Pope Francis: All go to Heaven, even atheists


Oh, yes he did. In perhaps one of the most blatant and blasphemous statements in history (story below), Pope Francis has declared that everyone - including atheists - are redeemed through Jesus. Did Jesus die for the sins of the world? Indeed He did. But if you read carefully, the works-righteousness becomes apparent for salvation; that what saves you isn't believing and trusting in Christ alone for His atonement for our sins; it's your good works. Your deeds. Why is he saying these things? Perhaps it's because he wants world peace. And unity. One-ness. Here is what the Huffington Post reported:

Pope Francis Says Atheists Who Do Good Are Redeemed, Not Just Catholics

Pope Francis rocked some religious and atheist minds today when he declared that everyone was redeemed through Jesus, including atheists.

During his homily at Wednesday Mass in Rome, Francis emphasized the importance of "doing good" as a principle that unites all humanity, and a "culture of encounter" to support peace.

Using scripture from the Gospel of Mark, Francis explained how upset Jesus' disciples were that someone outside their group was doing good, according to a report from Vatican Radio.

“They complain,” the Pope said in his homily, because they say, “If he is not one of us, he cannot do good. If he is not of our party, he cannot do good.” And Jesus corrects them: “Do not hinder him, he says, let him do good.” The disciples, Pope Francis explains, “were a little intolerant,” closed off by the idea of possessing the truth, convinced that “those who do not have the truth, cannot do good.” “This was wrong . . . Jesus broadens the horizon.” Pope Francis said, “The root of this possibility of doing good – that we all have – is in creation”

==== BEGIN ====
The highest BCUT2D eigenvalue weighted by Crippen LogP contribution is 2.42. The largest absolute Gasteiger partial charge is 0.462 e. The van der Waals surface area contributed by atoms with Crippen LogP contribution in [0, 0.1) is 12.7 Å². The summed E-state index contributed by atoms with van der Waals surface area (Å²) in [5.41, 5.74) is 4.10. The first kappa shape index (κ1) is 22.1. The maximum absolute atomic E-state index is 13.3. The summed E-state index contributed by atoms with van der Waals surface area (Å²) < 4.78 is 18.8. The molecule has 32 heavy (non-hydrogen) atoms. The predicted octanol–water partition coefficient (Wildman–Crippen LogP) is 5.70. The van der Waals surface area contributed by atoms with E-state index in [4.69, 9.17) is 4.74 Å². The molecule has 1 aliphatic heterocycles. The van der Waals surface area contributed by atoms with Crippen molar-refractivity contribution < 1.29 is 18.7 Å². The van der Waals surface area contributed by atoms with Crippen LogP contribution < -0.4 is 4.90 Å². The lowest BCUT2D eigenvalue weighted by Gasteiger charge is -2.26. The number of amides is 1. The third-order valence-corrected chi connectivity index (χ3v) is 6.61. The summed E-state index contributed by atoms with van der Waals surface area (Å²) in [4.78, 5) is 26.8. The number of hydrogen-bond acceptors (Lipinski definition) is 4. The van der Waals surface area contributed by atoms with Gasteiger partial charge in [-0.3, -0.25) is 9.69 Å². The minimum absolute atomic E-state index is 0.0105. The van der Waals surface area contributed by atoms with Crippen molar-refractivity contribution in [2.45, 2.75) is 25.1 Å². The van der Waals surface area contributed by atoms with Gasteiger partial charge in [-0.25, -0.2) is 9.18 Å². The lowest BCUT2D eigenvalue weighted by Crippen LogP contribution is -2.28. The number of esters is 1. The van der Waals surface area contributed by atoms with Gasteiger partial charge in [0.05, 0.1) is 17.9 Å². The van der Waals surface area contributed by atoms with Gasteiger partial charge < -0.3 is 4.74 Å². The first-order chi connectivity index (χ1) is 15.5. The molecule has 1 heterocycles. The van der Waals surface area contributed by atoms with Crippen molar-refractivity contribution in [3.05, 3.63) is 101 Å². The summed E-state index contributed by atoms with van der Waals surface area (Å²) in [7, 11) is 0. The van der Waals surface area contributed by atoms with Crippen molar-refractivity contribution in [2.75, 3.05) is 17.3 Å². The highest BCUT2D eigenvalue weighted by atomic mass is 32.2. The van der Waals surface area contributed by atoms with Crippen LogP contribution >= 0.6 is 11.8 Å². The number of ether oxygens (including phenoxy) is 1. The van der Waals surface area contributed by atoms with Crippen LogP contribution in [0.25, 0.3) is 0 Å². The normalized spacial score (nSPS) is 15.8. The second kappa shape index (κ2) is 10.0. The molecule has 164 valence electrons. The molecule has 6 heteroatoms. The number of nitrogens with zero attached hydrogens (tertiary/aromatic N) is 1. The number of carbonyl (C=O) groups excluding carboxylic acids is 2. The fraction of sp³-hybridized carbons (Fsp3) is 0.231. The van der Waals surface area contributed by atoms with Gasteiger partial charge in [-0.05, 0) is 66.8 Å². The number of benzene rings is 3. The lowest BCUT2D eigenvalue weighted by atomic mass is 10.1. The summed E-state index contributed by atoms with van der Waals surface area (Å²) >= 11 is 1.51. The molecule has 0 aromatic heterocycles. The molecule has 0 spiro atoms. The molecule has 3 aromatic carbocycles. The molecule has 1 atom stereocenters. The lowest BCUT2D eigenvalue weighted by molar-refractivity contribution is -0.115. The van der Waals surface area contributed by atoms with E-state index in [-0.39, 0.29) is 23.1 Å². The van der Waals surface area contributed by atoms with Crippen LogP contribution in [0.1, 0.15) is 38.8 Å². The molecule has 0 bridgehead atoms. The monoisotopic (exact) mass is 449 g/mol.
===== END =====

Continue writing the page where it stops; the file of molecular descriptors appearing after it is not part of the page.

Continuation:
Pope Francis went further in his sermon to say:

"The Lord created us in His image and likeness, and we are the image of the Lord, and He does good and all of us have this commandment at heart: do good and do not do evil. All of us. ‘But, Father, this is not Catholic! He cannot do good.’ Yes, he can... "The Lord has redeemed all of us, all of us, with the Blood of Christ: all of us, not just Catholics. Everyone! ‘Father, the atheists?’ Even the atheists. Everyone!".. We must meet one another doing good. ‘But I don’t believe, Father, I am an atheist!’ But do good: we will meet one another there.”

Responding to the leader of the Roman Catholic church's homily, Father James Martin, S.J. wrote in an email to The Huffington Post:

"Pope Francis is saying, more clearly than ever before, that Christ offered himself as a sacrifice for everyone. That's always been a Christian belief. You can find St. Paul saying in the First Letter to Timothy that Jesus gave himself as a "ransom for all." But rarely do you hear it said by Catholics so forcefully, and with such evident joy. And in this era of religious controversies, it's a timely reminder that God cannot be confined to our narrow categories."

Of course, not all Christians believe that those who don't believe will be redeemed, and the Pope's words may spark memories of the deep divisions from the Protestant reformation over the belief in redemption through grace versus redemption through works.

The pope's comment has also struck a chord on Reddit, where it is the second most-shared piece.

More from Reuters:

Atheists should be seen as good people if they do good, Pope Francis said on Wednesday in his latest urging that people of all religions - or no religion - work together.

The leader of the world's 1.2 billion Roman Catholics made his comments in the homily of his morning Mass in his residence, a daily event where he speaks without prepared comments.

He told the story of a Catholic who asked a priest if even atheists had been redeemed by Jesus.

"Even them, everyone," the pope answered, according to Vatican Radio. "We all have the duty to do good," he said.

"Just do good and we'll find a meeting point," the pope said in a hypothetical conversation in which someone told a priest: "But I don't believe. I'm an atheist."

Francis's reaching out to atheists and people who belong to no religion is a marked contrast to the attitude of former Pope Benedict, who sometimes left non-Catholics feeling that he saw them as second-class believers.

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